Pensacola Mayor Grover Robinson is asking residents for a little more time, to help put the brakes on the local coronavirus outbreak.
Robinson, Escambia County Commissioner Lumon May, and other leaders this week met with officials from Baptist, Sacred Heard and West Florida, along with Northwest Florida Community Health and the Florida Department of Health. One topic dealt with the number of patients being checked for coronavirus as of Thursday.
“In-house there was one at Sacred Heart; there were three at Baptist but of the two at Baptist, two of them were in Gulf Breeze,” said the mayor. “Four persons under investigation at Sacred, five under investigation at Baptist. West Florida had had one person in-house, but they have been discharged. West Florida did have 20 persons under investigation.”
As of Friday morning, the state Department of Health reported 33 cases of COVID-19 in Escambia and Santa Rosa counties, with seven patients in the hospital. Robinson says the city is fully engaged in containing the virus, and will continue for at least the next couple of weeks.
“At this particular time, based on the conversations Commissioner May and I had [Thursday], it does appear that we are looking still for about another two weeks from what the hospitals say,” Robinson said. “We’re looking to lengthen the city’s time of the current containment measures; we have asked for through to the Easter time frame.”
That would put Pensacola in sync with the stated timelines from Gov. Ron DeSantis and the Trump administration.
“Now, we’re not saying that it’s going to be done by that time,” said the mayor. “But it is interesting based on the data we’re having and the discussions we have with health care, at this particular time, it is looking like our worst-case scenario will be reached within the next 15 days. That does not mean we will have a relapse – that means we continue to keep the pressure on with the things that we’re doing.”
Speaking in the breezeway next to City Hall, the mayor had praise for Pensacolians, who he says have made tremendous sacrifices in battling COVID-19.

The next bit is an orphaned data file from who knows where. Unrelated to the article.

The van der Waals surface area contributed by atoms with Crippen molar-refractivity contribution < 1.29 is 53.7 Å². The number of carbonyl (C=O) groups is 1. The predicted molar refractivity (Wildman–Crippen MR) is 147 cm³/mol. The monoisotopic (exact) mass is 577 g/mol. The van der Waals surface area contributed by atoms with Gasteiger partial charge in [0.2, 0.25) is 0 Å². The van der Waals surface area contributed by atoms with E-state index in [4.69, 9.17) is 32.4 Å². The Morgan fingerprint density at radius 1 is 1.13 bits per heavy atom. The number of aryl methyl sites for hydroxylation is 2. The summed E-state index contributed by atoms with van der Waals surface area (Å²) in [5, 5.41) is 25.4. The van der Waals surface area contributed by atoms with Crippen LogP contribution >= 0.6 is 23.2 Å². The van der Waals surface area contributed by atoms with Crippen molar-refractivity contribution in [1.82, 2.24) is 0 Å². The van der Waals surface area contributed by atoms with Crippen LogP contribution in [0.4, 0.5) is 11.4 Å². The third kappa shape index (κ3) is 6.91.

“You changed your life; you’ve changed your businesses, you’ve taken tremendous financial hits the last two weeks,” said Robinson. “If we don’t continue the same thing for the next two weeks, those measures will be for naught.”
With face-to-face contact limited, officials are working the phones in shaping their tactics against the virus. Escambia County Commissioner Lumon May says he and Robinson speak several times a day, literally by the hour.
“[Thursday] morning we were on the phone with the Sheriff and the Early Learning Coalition on how do we bring about 24-hour daycare for our first responders, to our law enforcement, to make sure that we take care of our children while their parents are serving us,” said May.
The county is also working to limit the number of passengers on ECAT buses to ten, and bringing in the buses to be sterilized every two hours. And there’s work underway to alter Community Health’s drive-through testing program to include pedestrians.
“As we talk now, people will have to be in a car to be able to be tested,” May said. “Hopefully next week we will be able to address the walk-ins at the Brownsville testing Center. I do encourage all citizens to get tested, to get pre-screened.”
“There’s a lot of misconceptions out there with respect to airports, and what we can and cannot do; and this situation is certainly no different,” said Dan Flynn, director of Pensacola International Airport.
There are two questions being asked of all airports. Number one: why are airports still open during the COVID-19 pandemic?
“To put it in a nutshell, it’s called federal obligations,” said Flynn. “While the Pensacola International Airport is owned and operated by the city of Pensacola, we are part of the National Air Space System. We are not able to just shut our facility down in a situation such as this.”
If the feds determine there’s a need to restrict interstate transportation, they’ll provide guidelines for commercial airports. Question number two deals with Florida Executive Order 20-80, which targets passengers flying into Florida from New York, New Jersey, Connecticut, and Washington State – the nation’s coronavirus hot spots.
“Right now at Pensacola, we do not have any direct flights to any of the focused locations,” said Flynn. “So the [Florida] Department of Health does not currently have personnel screening individuals at this time.”
Florida Gov. Ron DeSantis ordered Friday that anyone arriving in the state from Louisiana must also self-quarantine because of the virus.